3 Key Risks in Digital Health Gamification

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GamificationGamification in healthcare is a hot new trend that has supporters on both sides of the controversy. The idea is to apply applying game design techniques to non-game applications (i.e. health behaviors) to drive participation in a task that would otherwise be perceived as boring. But some experts think this practice as it applies to a user’s health could have negative consequences or unintended results that could amplify bad behavior.

In digital health, gamification is usually part of a health app related to self-management, disease prevention, medication adherence, or part of a medical education-related simulation. Gamification works in the following three ways:

    1. Using progress bars to measure success – creating a perceived value through increased progress-related psychological biases.
    2. Sharing progress and results with other users– establishing a competitive spirit to drive more use of the service.
    3. Awarding badges, medals, or other gifts – using recognition awards to increase motivation levels.

While the overall intention of gamification is worthwhile, there are some key elements that can lead to undesirable results for game makers. Before considering implementing gamification in digital health platforms, its important to evaluate these three key criteria:

1: Bad design

Without proper research, companies could use rewards to support negative behaviors or displace valuable supporters. It’s important to ensure that company objectives align with the activity and determine if gamification would further support those positive behaviors. If adding a game element to a health activity doesn’t reward engagement, honest contribution, or support healthier activities, adding rewards and competition could lead to larger issues and stray from the original purpose.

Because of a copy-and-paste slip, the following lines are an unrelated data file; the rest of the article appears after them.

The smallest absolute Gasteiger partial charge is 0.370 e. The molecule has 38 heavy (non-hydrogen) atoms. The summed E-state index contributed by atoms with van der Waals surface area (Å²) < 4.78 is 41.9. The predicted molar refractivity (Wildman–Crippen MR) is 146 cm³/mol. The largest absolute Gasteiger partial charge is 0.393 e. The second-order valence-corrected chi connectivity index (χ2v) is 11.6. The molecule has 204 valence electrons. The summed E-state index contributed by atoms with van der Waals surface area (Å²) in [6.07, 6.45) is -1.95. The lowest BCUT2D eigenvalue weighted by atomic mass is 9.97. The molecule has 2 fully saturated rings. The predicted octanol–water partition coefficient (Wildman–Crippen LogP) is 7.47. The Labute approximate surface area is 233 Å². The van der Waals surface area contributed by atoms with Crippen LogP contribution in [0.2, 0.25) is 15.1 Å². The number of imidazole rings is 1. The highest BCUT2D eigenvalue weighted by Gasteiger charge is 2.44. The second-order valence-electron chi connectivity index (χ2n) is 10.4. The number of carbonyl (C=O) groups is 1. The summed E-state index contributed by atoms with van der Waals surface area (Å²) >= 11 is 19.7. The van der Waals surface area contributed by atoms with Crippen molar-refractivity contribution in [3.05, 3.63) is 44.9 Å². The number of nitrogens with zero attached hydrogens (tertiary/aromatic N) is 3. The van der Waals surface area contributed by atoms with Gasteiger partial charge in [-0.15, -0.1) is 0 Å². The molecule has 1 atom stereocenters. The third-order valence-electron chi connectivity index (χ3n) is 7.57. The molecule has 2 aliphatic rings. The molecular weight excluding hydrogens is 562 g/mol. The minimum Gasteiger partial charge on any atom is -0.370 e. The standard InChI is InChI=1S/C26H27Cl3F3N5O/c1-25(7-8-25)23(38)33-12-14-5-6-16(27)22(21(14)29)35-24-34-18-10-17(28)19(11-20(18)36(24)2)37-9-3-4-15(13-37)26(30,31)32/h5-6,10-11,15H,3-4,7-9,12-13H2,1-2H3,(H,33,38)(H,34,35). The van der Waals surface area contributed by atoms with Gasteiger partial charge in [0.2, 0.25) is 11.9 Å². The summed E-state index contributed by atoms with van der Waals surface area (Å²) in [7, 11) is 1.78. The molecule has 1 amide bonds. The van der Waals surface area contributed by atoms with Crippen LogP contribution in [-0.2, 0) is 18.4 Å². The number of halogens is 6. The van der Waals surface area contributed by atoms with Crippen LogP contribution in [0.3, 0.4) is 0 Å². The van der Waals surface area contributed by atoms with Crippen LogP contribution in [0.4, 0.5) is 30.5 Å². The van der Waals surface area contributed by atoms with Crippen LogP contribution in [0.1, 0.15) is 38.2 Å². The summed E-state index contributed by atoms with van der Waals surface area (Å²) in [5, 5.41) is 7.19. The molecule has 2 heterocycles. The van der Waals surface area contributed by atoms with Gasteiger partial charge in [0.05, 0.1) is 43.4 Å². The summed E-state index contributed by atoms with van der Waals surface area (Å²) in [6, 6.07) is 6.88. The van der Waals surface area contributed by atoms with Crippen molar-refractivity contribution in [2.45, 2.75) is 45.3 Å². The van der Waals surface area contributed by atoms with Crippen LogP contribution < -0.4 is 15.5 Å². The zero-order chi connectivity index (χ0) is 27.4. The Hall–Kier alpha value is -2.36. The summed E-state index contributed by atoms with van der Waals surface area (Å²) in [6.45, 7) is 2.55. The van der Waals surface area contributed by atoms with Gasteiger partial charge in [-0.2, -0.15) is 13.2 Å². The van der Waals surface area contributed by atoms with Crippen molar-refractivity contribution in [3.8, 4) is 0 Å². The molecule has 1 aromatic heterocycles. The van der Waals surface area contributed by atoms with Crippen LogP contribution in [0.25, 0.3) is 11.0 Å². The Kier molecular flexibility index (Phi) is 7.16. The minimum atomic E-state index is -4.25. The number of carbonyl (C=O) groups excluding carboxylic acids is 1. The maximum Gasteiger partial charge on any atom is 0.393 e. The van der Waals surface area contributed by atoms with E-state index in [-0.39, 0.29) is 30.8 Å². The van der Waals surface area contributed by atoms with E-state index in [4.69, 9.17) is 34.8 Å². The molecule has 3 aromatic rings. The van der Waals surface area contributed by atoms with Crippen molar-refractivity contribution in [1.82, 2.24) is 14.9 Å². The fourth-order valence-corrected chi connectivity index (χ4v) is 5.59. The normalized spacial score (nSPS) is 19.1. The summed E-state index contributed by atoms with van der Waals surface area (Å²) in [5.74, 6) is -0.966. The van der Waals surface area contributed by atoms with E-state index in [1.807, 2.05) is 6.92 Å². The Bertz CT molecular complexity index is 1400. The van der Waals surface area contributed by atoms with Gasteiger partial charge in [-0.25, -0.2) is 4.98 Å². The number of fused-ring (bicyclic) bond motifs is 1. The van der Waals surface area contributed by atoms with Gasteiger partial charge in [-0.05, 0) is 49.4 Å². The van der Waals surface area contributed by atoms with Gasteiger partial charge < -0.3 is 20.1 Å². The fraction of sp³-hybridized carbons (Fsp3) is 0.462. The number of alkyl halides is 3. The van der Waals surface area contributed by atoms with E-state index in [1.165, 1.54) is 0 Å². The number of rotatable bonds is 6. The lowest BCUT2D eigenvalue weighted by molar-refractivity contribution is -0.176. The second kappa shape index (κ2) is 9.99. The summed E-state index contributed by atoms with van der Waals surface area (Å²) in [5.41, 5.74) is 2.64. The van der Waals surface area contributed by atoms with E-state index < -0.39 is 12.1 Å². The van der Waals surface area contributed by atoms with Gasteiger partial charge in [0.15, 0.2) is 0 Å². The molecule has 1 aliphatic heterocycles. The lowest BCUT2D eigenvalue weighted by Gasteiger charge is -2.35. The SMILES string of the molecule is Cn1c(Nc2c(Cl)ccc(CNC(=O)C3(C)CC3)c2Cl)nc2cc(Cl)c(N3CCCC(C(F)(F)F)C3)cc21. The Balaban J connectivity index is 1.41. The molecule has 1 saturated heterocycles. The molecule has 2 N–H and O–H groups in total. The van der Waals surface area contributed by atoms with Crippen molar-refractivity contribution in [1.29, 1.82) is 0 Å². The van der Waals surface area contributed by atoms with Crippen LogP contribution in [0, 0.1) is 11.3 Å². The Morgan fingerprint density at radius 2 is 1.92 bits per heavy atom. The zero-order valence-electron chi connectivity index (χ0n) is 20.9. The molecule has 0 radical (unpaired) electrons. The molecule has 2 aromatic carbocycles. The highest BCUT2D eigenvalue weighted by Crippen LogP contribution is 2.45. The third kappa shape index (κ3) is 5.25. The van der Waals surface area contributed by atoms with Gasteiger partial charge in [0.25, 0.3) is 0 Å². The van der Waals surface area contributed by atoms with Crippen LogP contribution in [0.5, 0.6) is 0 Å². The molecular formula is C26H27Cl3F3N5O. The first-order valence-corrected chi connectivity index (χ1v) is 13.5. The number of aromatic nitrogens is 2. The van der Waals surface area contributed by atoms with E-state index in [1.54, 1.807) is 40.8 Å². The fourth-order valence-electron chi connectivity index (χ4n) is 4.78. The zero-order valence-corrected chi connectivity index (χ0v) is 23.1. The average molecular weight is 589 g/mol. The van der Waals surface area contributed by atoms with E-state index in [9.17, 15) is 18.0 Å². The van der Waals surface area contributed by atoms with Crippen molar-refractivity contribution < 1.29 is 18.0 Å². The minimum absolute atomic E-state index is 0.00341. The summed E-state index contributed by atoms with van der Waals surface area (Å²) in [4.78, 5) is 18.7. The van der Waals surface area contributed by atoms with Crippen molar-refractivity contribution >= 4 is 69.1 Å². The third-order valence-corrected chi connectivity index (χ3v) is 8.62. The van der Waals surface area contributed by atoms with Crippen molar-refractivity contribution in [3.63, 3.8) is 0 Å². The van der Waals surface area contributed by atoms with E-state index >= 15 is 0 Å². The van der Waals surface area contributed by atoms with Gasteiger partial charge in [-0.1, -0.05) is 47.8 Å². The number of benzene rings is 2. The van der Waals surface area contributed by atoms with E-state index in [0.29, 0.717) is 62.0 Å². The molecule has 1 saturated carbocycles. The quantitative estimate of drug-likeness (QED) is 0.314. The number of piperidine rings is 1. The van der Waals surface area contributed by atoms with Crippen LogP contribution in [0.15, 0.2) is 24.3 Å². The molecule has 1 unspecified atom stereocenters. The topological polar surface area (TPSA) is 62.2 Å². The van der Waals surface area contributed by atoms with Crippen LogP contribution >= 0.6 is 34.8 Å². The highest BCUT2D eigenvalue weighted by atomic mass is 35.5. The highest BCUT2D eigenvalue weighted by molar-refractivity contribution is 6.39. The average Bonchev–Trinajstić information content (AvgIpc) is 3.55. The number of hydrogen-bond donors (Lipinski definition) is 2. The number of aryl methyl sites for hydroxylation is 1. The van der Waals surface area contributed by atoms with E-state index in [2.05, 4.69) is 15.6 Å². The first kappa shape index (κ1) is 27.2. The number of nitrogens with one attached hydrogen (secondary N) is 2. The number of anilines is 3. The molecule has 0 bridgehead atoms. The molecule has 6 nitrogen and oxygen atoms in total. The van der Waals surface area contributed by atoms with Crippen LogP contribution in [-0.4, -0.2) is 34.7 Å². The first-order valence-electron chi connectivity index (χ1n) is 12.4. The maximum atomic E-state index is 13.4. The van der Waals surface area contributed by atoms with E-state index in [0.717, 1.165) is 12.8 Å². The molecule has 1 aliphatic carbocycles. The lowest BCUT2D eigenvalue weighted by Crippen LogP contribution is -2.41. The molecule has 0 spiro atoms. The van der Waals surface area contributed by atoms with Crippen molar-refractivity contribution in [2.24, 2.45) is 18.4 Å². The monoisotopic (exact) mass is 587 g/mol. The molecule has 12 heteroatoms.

2: Unsustainable rewards

Promising exceptional rewards can create an initial draw, and support engagement in the beginning, but are known to quickly wane if the rewards aren’t enough of a motivator. If a health app rewards certain behaviors or frequent usage, over time those highest achieving users will demand more and higher-level rewards to ensure their participation. If you establish rewards, make sure their sustainable and support them with additional motivation or risk losing users for good.

3: Unethical practices

Gamification apps often encourage competition through socialized achievement as a motivator, but this can backfire as well. Some users competing in a health challenge via gamification may experience a loss of motivation and lower self-esteem if they suffer a lower ranking than others. Others who lead categories and dominate over others may become driven by the need to beat others, rather than focusing on their own health improvement. This sets up a scenario where the only motivation is to beat others. Extrinsic rewards can be a powerful tool for initial motivation but too much reliance can actually decrease motivation over time.

In digital health, the primary motivator should always be to help users to become engaged and participate in their own health. The driver is improved health outcomes, the ability to enhance their own lives, and use of the platform to support a healthy and active life. Gamification can be a driver for many behaviors, but its applications in healthcare settings remain controversial by putting a real or imagined price on a user’s health. But the real reward comes from the chance to live life to the fullest.